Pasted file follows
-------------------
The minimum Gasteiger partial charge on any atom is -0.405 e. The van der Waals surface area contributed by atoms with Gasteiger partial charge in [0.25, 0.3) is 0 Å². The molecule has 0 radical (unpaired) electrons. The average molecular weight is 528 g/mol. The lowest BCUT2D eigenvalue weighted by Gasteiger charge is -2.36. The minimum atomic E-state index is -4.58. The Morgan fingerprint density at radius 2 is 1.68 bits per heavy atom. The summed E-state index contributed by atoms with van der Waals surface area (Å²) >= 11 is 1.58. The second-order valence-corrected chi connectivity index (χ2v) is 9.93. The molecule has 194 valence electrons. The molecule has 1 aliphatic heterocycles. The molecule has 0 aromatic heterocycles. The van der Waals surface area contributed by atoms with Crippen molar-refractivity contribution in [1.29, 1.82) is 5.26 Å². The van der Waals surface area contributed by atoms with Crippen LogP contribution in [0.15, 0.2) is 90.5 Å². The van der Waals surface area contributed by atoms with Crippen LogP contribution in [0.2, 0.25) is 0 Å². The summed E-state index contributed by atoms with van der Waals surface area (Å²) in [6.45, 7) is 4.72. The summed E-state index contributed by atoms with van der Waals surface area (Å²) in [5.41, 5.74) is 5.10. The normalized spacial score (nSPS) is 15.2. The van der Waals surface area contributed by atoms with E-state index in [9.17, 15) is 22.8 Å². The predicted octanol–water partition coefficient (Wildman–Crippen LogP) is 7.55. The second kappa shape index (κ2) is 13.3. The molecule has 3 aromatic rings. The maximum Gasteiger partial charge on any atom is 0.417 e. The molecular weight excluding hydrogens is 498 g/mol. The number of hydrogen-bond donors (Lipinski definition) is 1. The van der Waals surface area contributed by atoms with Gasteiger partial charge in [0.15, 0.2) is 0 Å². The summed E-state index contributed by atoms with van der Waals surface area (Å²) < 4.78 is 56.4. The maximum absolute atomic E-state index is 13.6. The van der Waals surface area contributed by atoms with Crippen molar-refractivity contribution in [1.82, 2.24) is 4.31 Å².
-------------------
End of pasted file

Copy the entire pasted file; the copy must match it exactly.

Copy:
The minimum Gasteiger partial charge on any atom is -0.405 e. The van der Waals surface area contributed by atoms with Gasteiger partial charge in [0.25, 0.3) is 0 Å². The molecule has 0 radical (unpaired) electrons. The average molecular weight is 528 g/mol. The lowest BCUT2D eigenvalue weighted by Gasteiger charge is -2.36. The minimum atomic E-state index is -4.58. The Morgan fingerprint density at radius 2 is 1.68 bits per heavy atom. The summed E-state index contributed by atoms with van der Waals surface area (Å²) >= 11 is 1.58. The second-order valence-corrected chi connectivity index (χ2v) is 9.93. The molecule has 194 valence electrons. The molecule has 1 aliphatic heterocycles. The molecule has 0 aromatic heterocycles. The van der Waals surface area contributed by atoms with Crippen molar-refractivity contribution in [1.29, 1.82) is 5.26 Å². The van der Waals surface area contributed by atoms with Crippen LogP contribution in [0.15, 0.2) is 90.5 Å². The van der Waals surface area contributed by atoms with Crippen LogP contribution in [0.2, 0.25) is 0 Å². The summed E-state index contributed by atoms with van der Waals surface area (Å²) in [6.45, 7) is 4.72. The summed E-state index contributed by atoms with van der Waals surface area (Å²) in [5.41, 5.74) is 5.10. The normalized spacial score (nSPS) is 15.2. The van der Waals surface area contributed by atoms with E-state index in [9.17, 15) is 22.8 Å². The predicted octanol–water partition coefficient (Wildman–Crippen LogP) is 7.55. The second kappa shape index (κ2) is 13.3. The molecule has 3 aromatic rings. The maximum Gasteiger partial charge on any atom is 0.417 e. The molecular weight excluding hydrogens is 498 g/mol. The number of hydrogen-bond donors (Lipinski definition) is 1. The van der Waals surface area contributed by atoms with Gasteiger partial charge in [0.15, 0.2) is 0 Å². The summed E-state index contributed by atoms with van der Waals surface area (Å²) < 4.78 is 56.4. The maximum absolute atomic E-state index is 13.6. The van der Waals surface area contributed by atoms with Crippen molar-refractivity contribution in [1.82, 2.24) is 4.31 Å².